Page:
Daniel Ricciardo, Valtteri Bottas, Shanghai International Circuit, 2018

Wolff impressed by “efficient” Ricciardo

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Quotes: Dieter Rencken

In the round-up: Mercedes executive director Toto Wolff praised Daniel Ricciardo’s attacking drive to victory in China.

What they say

Wolff was asked if Ricciardo was an attractive option for Mercedes’ F1 driver line-up for 2019:

Daniel is one of the very good drivers and he proved it [in China] again. He was very efficient, he was able to wait for his opportunity, he was aggressive when it was needed. Overall a very good race for him. Maybe the manoeuvre on Valtteri [Bottas] was a bit brutal but it proved to work. But he had Valtteri helping him with that to avoid a collision. But that is racing and great.

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Comment of the day

Much has been written about whether Liberty Media are running F1 better than their predecessors, but whether they keep classic tracks like Spa and Suzuka will tell us a lot about their priorities:

This above all could be the defining moment for the future of F1.

If these two tracks aren’t retained, or fail to sign new deals because the price is way too high to be viable, then we have a serious problem.

If Liberty just adopts the “well, too bad for them” attitude and substitutes in some races in the US and Latin America, we’ll be looking at the beginning of the end in my opinion.

I certainly will be forced to change my viewing habits to accommodate the time difference and will more than likely not bother with some. I can manage a couple of late night/early mornings each season but not if the ratio goes way higher.
DB-C90 (@Dbradock)

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  • 51 comments on “Wolff impressed by “efficient” Ricciardo”

    1. In regards to the Comment Of The Day – Oh boohoo for the European viewer. Spare a thought for viewers in Australasia or the Americas who have to put up with races outside our time zone for 90% of the season. F1 is no longer a European sport, it is a global sport and European viewers have to get used to waking up early or staying up late just the same as we have for decades now.

      1. On the East Coast of the US the TV times are pretty sweet. Bacon, eggs and coffee along with F1 is a great Sunday morning and I think I actually prefer it to when I lived in UK.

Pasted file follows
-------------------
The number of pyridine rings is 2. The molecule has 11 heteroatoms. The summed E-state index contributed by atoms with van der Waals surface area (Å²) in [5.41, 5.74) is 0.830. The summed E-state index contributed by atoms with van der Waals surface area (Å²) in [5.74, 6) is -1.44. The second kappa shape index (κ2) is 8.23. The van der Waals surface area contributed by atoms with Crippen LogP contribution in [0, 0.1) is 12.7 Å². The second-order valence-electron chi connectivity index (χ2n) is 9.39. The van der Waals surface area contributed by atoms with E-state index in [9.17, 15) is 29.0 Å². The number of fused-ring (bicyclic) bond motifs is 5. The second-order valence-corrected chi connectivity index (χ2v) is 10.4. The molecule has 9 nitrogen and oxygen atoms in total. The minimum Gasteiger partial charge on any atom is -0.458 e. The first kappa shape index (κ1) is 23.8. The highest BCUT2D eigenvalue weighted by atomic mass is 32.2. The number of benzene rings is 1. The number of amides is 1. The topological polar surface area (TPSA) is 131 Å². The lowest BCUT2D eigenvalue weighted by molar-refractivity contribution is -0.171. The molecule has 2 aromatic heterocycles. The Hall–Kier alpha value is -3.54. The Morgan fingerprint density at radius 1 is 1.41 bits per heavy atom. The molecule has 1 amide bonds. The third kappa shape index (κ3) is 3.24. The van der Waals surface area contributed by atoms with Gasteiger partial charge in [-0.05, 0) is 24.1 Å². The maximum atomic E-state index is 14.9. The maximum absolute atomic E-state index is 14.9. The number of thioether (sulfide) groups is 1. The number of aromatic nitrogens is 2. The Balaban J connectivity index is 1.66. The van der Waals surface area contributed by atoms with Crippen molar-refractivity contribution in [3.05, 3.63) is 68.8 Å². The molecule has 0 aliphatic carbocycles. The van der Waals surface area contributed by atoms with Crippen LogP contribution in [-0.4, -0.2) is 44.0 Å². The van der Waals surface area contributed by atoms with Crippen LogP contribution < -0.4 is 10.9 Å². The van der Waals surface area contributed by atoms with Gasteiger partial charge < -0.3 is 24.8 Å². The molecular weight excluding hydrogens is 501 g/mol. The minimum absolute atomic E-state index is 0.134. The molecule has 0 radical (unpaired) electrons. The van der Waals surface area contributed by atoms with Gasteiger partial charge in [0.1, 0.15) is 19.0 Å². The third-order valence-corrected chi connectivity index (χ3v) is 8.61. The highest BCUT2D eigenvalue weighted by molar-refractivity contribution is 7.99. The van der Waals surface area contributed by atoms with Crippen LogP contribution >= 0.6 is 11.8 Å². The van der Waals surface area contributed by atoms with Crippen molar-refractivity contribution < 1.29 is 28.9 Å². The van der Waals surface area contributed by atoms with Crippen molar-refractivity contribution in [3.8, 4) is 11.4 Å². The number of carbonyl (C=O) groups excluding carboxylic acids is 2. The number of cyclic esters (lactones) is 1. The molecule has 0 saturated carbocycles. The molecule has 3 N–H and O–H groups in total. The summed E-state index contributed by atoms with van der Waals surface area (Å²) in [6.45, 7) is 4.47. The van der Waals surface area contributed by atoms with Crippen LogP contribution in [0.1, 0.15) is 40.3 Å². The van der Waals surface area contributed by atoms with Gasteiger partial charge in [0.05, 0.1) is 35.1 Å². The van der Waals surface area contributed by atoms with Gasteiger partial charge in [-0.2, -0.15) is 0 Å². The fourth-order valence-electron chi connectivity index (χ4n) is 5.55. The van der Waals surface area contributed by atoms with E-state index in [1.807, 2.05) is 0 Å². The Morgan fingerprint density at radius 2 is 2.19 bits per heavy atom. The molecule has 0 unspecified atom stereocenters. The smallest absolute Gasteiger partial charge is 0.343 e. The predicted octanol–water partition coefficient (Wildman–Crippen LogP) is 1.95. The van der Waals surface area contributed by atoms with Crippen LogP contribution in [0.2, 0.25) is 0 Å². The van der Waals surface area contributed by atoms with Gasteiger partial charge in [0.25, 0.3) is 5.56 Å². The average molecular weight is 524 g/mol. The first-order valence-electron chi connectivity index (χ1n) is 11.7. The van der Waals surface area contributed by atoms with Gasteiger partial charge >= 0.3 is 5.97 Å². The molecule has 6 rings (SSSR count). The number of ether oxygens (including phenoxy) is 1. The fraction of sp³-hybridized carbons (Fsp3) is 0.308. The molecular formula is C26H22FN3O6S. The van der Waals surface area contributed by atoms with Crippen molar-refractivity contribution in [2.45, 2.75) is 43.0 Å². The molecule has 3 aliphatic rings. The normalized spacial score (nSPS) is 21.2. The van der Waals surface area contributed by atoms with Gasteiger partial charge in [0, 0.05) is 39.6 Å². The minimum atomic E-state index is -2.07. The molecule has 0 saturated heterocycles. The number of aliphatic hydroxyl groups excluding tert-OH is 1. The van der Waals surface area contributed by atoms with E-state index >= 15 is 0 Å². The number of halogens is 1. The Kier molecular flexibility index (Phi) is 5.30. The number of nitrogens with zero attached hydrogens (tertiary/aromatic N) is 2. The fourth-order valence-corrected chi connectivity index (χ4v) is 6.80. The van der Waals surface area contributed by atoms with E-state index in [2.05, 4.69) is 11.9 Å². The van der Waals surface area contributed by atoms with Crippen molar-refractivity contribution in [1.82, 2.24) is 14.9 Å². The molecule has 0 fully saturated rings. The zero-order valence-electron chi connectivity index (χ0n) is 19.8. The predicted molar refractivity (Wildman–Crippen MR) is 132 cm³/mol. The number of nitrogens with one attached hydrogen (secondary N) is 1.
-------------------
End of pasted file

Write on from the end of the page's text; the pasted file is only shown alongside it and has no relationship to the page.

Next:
The west coast is obviously a not quite as good but they are usually more worried about avoiding gluten and vaccines anyway.

        1. As a gluten-free west coaster we also worry about mirror-free halos and trouble-free PVRs

        2. Brazil’s timezone is close to the US East Coast, and since the 70’s “Sunday Morning” means Formula 1 for the motosport fan. In fact, during Senna’s career, Sunday Morning meant Formula 1 for most of the brazilian audience. Amazingly, the Brazilian Grand Prix, during lunchtime, seems stranger!

        3. I’m with you there. The east coast 8 AM start times have always been my favorite. Race is done and dusted by 10, then I can get on with the rest of my Sunday. Perfect!

        4. Yeah, 5:10 am Sunday morning is a great time to watch a race and have a beer. We here in Seattle love it.

        5. @fletchuk I’m jealous! Writing off a Sunday for F1 is part of the routine, lights out around 8(:10)AM and done by mid-morning would be ideal especially in Spring/summer.

      2. Time wise its New Zealand and West Coast USA (plus Hawaii!) that have it the worst, but viewing wise its New Zealand and Australia given its late Sunday night/early Monday morning viewing.

        Most races in the past for NZ have started at 12am MONDAY morning, but with the new start times for the European races that will now be 1:10am. The new start time means races in West Coast USA start at 6:10am (instead of 5am) but luckily for them that falls on a Sunday morning.

        From experience, if you’re a New Zealander and you follow Formula 1 every second or third Monday is horribly horribly unproductive.

      3. @macca yeah, accomodating your schedule for odd-timed races is a normality for everyone outside Europe… they have it easy.

        That said, I rather get up early to watch a race at Suzuka than anywhere else… please, please, please Liberty, retain those races, not because of our bedtime schedule, but because they essential to F1!

      4. speaking as someone from ‘the Americas’ (Brazil), I quite like the schedule for the European timezone, cause watching the race makes for an amazing lazy sunday morning… ;)

        but in the end, you’re right: if F1 is to be a global sport, someone will get the short end of the stick. probably, what Liberty needs to do is decide what markets are more important to them and try to suit most races (not all!) according to these markets.